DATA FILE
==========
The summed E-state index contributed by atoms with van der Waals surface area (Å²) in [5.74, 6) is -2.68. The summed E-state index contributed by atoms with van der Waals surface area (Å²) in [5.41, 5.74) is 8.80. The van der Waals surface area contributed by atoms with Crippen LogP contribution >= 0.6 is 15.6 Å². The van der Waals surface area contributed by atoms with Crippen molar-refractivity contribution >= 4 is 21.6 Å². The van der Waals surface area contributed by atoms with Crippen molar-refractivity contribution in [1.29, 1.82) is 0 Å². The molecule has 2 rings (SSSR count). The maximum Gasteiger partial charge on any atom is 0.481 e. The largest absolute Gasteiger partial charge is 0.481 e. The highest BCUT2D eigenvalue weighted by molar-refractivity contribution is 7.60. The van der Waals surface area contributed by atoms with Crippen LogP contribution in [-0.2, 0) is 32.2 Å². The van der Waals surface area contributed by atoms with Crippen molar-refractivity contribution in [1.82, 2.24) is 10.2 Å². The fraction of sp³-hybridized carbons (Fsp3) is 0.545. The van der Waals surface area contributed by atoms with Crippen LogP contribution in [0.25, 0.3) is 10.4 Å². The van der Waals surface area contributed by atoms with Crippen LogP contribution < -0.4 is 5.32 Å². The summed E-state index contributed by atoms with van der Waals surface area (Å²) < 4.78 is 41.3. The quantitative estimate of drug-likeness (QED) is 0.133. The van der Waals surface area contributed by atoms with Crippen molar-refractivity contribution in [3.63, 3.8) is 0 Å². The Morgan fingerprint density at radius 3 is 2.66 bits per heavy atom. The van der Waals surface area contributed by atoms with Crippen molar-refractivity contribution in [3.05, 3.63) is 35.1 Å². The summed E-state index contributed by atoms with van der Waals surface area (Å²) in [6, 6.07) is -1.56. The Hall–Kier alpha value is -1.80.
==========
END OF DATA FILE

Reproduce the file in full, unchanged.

The summed E-state index contributed by atoms with van der Waals surface area (Å²) in [5.74, 6) is -2.68. The summed E-state index contributed by atoms with van der Waals surface area (Å²) in [5.41, 5.74) is 8.80. The van der Waals surface area contributed by atoms with Crippen LogP contribution >= 0.6 is 15.6 Å². The van der Waals surface area contributed by atoms with Crippen molar-refractivity contribution >= 4 is 21.6 Å². The van der Waals surface area contributed by atoms with Crippen molar-refractivity contribution in [1.29, 1.82) is 0 Å². The molecule has 2 rings (SSSR count). The maximum Gasteiger partial charge on any atom is 0.481 e. The largest absolute Gasteiger partial charge is 0.481 e. The highest BCUT2D eigenvalue weighted by molar-refractivity contribution is 7.60. The van der Waals surface area contributed by atoms with Crippen LogP contribution in [-0.2, 0) is 32.2 Å². The van der Waals surface area contributed by atoms with Crippen molar-refractivity contribution in [1.82, 2.24) is 10.2 Å². The fraction of sp³-hybridized carbons (Fsp3) is 0.545. The van der Waals surface area contributed by atoms with Crippen LogP contribution in [0.25, 0.3) is 10.4 Å². The van der Waals surface area contributed by atoms with Crippen LogP contribution < -0.4 is 5.32 Å². The summed E-state index contributed by atoms with van der Waals surface area (Å²) < 4.78 is 41.3. The quantitative estimate of drug-likeness (QED) is 0.133. The van der Waals surface area contributed by atoms with Crippen molar-refractivity contribution in [3.63, 3.8) is 0 Å². The Morgan fingerprint density at radius 3 is 2.66 bits per heavy atom. The van der Waals surface area contributed by atoms with Crippen molar-refractivity contribution in [3.05, 3.63) is 35.1 Å². The summed E-state index contributed by atoms with van der Waals surface area (Å²) in [6, 6.07) is -1.56. The Hall–Kier alpha value is -1.80.